My father’s birthday was this week, his 97th. If I could send him a card I would, but he died back in 1982, barely 64 years old.
Because I am nearing 62, his death and his life have been on my mind more than usual lately. Especially when I apply watercolor to paper, as I have been trying to do every day since early summer.
I think he would be pleased to know that, and I hope he could see, too, that I am following an example he set, although in an opposite direction.
Where Dad put off painting and other passions for the retirement he didn’t live to see, I have decided to be happy, right now, by doing the things I love without waiting for times that may never come.
So sailing has been a prime pursuit this summer, again, and vegetable gardening, and guitar, but now watercolor has risen to the top of the list, without warning and without a clear reason why.
It’s not because it’s fun, although it surely is at times. It’s not because it’s easy; it’s never that. It’s not because I’m any good at it, or turning out work suitable for framing; I’ve yet to come up with one of those pictures.
In fact I’ve yet to complete a single piece, and I don’t know what that experience will be like, but from here it has the whiff of letdown. For now the excitement — the reward, too — are in pushing a picture until it fails, then looking back to find out why. I keep finding new mistakes to make; no need to repeat old ones.
An even larger reward is in the daily experience of seeing this world as if returning from a long absence. On a good painting day, or even some of the bad ones, I move down the road, across the yard, through my rooms seeing color where I’d never noticed it before, everyday objects broken or gathered into shapes, clouds as value scales, landscapes as composition. It reminds me a bit of my first teen-age encounter with pot.
Looking at my surroundings this way is not always a good thing, should I happen to be driving. Or sailing our little boat in stiff winds on Lake Pepin, under a sky laid masterfully in transparent washes by Winslow Homer, toward a sunset supplied by J.M.W. Turner.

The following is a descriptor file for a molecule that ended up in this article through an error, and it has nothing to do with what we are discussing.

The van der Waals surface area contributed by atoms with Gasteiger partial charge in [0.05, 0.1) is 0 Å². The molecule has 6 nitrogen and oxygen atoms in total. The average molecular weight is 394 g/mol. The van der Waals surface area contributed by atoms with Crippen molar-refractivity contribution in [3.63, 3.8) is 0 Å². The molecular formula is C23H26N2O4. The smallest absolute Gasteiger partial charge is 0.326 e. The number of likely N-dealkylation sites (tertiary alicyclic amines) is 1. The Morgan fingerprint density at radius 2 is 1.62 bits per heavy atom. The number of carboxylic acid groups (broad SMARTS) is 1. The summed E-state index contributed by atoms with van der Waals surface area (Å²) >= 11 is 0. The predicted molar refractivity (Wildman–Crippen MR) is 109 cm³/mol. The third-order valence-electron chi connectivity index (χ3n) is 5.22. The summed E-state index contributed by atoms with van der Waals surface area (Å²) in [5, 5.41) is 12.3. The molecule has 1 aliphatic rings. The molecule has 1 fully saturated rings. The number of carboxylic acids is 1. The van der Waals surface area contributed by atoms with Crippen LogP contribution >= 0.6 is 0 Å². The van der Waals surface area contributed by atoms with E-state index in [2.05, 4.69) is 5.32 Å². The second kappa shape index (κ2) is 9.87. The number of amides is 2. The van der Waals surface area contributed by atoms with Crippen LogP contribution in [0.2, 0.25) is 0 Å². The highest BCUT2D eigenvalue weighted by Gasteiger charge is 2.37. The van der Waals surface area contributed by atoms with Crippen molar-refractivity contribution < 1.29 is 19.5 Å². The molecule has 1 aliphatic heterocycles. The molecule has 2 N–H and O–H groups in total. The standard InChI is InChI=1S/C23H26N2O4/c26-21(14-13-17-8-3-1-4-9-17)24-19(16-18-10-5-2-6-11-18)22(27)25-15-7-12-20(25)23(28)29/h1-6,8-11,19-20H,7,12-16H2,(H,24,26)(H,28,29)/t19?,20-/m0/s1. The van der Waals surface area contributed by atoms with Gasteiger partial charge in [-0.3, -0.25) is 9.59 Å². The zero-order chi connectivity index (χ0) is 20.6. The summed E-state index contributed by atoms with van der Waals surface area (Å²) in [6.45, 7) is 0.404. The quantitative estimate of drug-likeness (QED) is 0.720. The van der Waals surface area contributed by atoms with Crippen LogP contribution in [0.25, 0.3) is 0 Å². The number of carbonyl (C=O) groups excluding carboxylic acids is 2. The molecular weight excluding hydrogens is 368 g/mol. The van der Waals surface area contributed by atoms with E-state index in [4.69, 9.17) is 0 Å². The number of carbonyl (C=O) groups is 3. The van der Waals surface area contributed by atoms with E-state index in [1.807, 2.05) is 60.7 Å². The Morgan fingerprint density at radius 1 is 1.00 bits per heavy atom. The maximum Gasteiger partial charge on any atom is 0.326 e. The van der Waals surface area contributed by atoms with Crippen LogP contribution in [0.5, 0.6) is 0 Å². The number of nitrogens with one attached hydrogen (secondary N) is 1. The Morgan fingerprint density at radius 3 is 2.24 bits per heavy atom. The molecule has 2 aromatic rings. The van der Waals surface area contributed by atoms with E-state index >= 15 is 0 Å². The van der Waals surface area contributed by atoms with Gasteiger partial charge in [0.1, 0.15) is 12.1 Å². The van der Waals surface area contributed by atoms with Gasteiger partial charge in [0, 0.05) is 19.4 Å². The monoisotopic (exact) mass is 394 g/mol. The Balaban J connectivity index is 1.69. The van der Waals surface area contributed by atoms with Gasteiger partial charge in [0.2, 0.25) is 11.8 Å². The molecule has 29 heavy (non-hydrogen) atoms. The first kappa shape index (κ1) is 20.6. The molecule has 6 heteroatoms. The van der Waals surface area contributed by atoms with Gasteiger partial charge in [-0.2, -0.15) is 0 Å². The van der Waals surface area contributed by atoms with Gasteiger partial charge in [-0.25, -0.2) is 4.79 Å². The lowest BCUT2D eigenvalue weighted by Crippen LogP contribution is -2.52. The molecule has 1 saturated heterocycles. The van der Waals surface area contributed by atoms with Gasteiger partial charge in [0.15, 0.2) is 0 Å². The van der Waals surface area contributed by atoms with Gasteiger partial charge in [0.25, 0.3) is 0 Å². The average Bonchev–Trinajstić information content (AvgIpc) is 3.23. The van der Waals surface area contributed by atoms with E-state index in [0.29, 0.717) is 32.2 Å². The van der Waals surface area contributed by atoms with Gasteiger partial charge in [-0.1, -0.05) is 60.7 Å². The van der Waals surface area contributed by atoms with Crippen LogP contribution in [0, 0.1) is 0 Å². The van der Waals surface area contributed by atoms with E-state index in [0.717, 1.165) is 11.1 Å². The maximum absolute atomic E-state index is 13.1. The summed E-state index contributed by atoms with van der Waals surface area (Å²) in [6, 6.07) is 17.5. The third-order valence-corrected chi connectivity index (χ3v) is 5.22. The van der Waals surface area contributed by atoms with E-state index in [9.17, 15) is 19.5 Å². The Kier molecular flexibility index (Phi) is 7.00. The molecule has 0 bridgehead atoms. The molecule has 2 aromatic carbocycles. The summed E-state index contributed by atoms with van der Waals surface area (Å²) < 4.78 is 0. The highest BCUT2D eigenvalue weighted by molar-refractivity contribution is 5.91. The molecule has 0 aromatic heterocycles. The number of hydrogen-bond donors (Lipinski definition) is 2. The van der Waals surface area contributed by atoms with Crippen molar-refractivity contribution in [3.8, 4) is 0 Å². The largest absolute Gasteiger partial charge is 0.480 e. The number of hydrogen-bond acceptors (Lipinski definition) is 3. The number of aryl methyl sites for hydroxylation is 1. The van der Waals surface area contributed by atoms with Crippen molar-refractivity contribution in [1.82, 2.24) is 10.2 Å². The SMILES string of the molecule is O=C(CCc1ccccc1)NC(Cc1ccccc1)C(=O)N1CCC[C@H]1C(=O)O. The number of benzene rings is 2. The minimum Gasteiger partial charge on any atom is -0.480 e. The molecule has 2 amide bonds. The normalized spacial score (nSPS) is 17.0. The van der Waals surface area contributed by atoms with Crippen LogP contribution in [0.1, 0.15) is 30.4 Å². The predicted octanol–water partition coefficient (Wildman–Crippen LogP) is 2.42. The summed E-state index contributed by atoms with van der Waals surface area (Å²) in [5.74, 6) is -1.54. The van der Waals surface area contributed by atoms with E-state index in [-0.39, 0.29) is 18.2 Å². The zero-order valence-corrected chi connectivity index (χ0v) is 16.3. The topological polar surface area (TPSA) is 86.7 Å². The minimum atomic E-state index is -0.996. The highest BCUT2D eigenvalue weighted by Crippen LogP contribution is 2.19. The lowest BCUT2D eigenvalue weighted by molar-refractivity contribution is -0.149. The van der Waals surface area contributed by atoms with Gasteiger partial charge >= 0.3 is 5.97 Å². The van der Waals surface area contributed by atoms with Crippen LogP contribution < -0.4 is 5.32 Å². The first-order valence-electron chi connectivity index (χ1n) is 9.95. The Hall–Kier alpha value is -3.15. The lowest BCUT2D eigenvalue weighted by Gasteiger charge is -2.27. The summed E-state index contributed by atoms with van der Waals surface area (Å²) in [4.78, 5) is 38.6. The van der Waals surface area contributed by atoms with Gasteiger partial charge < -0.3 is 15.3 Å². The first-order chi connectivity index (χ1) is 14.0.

A return engagement
This is not my first bout with watercolor. At the moment I’m working with 180-pound rough-textured paper that, according to the sales slip I found between the sheets, was purchased in December of 1994.
Recently I picked up a half-used block of Arches cold-pressed paper and found the top sheet devoted to capturing mist above the gorge at Niagara Falls, which dates the effort to sometime after a visit I made there with Sallie in 2007.
The picture-in-progress above is from photos I made of the Raspberry Island lighthouse and keepers’ duplex during a kayak trip in the Apostle Islands I had entirely forgotten but that, thanks to the date-stamping feature of digital cameras, I can pinpoint as having occurred in late May 2005, before the restoration work that erased decades of decline but, frankly, some of its charm as well.
Perhaps it’s like malaria, this watercolor business, an affliction that blooms and fades and blooms again on a cycle. But a good thing, as there is always more to see; it wasn’t until the third or fourth run at the Raspberry building that I noticed how the red metal roofs were throwing color up under the eaves.
There is always more to learn, too. Watercolor is always craft, whether it rises to become art or not, and much of the craft lies in techniques that could fairly be called tricks — and often are labeled exactly that way in books about method.
Painting what you want to see
Homer — my favorite of the moment after Turner, whose style is beyond other mortals — is supposed to have said that his secret lay in painting exactly what he saw. You don’t have to put much paint to paper to see the fallacy (and the facetiousness, probably) in that remark.